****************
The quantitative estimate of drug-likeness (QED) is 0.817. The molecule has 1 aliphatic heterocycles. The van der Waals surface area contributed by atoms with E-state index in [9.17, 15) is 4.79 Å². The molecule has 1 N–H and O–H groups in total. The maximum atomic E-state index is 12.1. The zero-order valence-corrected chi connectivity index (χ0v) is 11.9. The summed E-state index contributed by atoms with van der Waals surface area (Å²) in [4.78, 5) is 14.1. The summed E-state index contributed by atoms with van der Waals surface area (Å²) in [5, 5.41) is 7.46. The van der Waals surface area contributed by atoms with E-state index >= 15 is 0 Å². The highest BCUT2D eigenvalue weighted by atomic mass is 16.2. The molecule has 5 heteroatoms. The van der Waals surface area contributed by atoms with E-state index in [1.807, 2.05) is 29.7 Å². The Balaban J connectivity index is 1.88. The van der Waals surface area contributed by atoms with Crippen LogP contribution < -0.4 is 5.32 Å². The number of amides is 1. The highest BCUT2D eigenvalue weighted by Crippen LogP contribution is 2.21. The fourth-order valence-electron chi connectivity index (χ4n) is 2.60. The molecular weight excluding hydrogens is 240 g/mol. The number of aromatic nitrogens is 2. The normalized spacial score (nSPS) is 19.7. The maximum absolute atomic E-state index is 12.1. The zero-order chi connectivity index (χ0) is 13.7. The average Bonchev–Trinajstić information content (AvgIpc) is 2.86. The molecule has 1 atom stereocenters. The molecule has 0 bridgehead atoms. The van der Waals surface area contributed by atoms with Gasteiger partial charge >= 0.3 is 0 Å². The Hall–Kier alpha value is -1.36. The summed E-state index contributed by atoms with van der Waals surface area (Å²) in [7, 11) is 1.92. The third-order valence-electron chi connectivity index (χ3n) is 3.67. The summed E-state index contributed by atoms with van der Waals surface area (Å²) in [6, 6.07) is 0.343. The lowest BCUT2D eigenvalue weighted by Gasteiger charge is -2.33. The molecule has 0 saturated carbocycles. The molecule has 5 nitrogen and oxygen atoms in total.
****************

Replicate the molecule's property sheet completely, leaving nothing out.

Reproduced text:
The quantitative estimate of drug-likeness (QED) is 0.817. The molecule has 1 aliphatic heterocycles. The van der Waals surface area contributed by atoms with E-state index in [9.17, 15) is 4.79 Å². The molecule has 1 N–H and O–H groups in total. The maximum atomic E-state index is 12.1. The zero-order valence-corrected chi connectivity index (χ0v) is 11.9. The summed E-state index contributed by atoms with van der Waals surface area (Å²) in [4.78, 5) is 14.1. The summed E-state index contributed by atoms with van der Waals surface area (Å²) in [5, 5.41) is 7.46. The van der Waals surface area contributed by atoms with E-state index >= 15 is 0 Å². The highest BCUT2D eigenvalue weighted by atomic mass is 16.2. The molecule has 5 heteroatoms. The van der Waals surface area contributed by atoms with E-state index in [1.807, 2.05) is 29.7 Å². The Balaban J connectivity index is 1.88. The van der Waals surface area contributed by atoms with Crippen LogP contribution < -0.4 is 5.32 Å². The number of amides is 1. The highest BCUT2D eigenvalue weighted by Crippen LogP contribution is 2.21. The fourth-order valence-electron chi connectivity index (χ4n) is 2.60. The molecular weight excluding hydrogens is 240 g/mol. The number of aromatic nitrogens is 2. The normalized spacial score (nSPS) is 19.7. The maximum absolute atomic E-state index is 12.1. The zero-order chi connectivity index (χ0) is 13.7. The average Bonchev–Trinajstić information content (AvgIpc) is 2.86. The molecule has 1 atom stereocenters. The molecule has 0 bridgehead atoms. The van der Waals surface area contributed by atoms with Gasteiger partial charge >= 0.3 is 0 Å². The Hall–Kier alpha value is -1.36. The summed E-state index contributed by atoms with van der Waals surface area (Å²) in [7, 11) is 1.92. The third-order valence-electron chi connectivity index (χ3n) is 3.67. The summed E-state index contributed by atoms with van der Waals surface area (Å²) in [6, 6.07) is 0.343. The lowest BCUT2D eigenvalue weighted by Gasteiger charge is -2.33. The molecule has 0 saturated carbocycles. The molecule has 5 nitrogen and oxygen atoms in total.